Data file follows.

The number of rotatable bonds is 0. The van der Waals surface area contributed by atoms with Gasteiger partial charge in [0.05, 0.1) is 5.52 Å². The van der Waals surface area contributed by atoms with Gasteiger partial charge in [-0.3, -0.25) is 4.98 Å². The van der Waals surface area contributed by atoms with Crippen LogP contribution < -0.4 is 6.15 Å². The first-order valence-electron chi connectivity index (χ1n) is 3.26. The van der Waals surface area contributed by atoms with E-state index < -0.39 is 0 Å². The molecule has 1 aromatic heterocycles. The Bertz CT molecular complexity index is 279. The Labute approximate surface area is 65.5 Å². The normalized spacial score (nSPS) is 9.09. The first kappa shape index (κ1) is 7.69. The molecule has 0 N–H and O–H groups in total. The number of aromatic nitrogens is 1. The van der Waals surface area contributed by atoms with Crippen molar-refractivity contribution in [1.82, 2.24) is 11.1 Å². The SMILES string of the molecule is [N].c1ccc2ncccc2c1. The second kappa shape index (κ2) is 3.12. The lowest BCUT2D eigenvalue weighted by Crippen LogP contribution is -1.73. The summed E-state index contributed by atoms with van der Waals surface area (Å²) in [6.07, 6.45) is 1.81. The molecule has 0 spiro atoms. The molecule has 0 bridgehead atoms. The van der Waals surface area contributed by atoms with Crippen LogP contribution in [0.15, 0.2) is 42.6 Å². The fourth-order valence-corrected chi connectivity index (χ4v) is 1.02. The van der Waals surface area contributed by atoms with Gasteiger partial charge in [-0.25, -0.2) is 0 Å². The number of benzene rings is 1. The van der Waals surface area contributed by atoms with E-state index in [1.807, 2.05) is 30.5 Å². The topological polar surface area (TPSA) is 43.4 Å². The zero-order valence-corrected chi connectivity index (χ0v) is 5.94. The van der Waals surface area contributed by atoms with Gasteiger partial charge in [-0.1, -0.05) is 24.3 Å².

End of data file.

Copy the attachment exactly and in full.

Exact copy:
The number of rotatable bonds is 0. The van der Waals surface area contributed by atoms with Gasteiger partial charge in [0.05, 0.1) is 5.52 Å². The van der Waals surface area contributed by atoms with Gasteiger partial charge in [-0.3, -0.25) is 4.98 Å². The van der Waals surface area contributed by atoms with Crippen LogP contribution < -0.4 is 6.15 Å². The first-order valence-electron chi connectivity index (χ1n) is 3.26. The van der Waals surface area contributed by atoms with E-state index < -0.39 is 0 Å². The molecule has 1 aromatic heterocycles. The Bertz CT molecular complexity index is 279. The Labute approximate surface area is 65.5 Å². The normalized spacial score (nSPS) is 9.09. The first kappa shape index (κ1) is 7.69. The molecule has 0 N–H and O–H groups in total. The number of aromatic nitrogens is 1. The van der Waals surface area contributed by atoms with Crippen molar-refractivity contribution in [1.82, 2.24) is 11.1 Å². The SMILES string of the molecule is [N].c1ccc2ncccc2c1. The second kappa shape index (κ2) is 3.12. The lowest BCUT2D eigenvalue weighted by Crippen LogP contribution is -1.73. The summed E-state index contributed by atoms with van der Waals surface area (Å²) in [6.07, 6.45) is 1.81. The molecule has 0 spiro atoms. The molecule has 0 bridgehead atoms. The van der Waals surface area contributed by atoms with Crippen LogP contribution in [0.15, 0.2) is 42.6 Å². The fourth-order valence-corrected chi connectivity index (χ4v) is 1.02. The van der Waals surface area contributed by atoms with Gasteiger partial charge in [-0.25, -0.2) is 0 Å². The number of benzene rings is 1. The van der Waals surface area contributed by atoms with E-state index in [1.807, 2.05) is 30.5 Å². The topological polar surface area (TPSA) is 43.4 Å². The zero-order valence-corrected chi connectivity index (χ0v) is 5.94. The van der Waals surface area contributed by atoms with Gasteiger partial charge in [-0.1, -0.05) is 24.3 Å².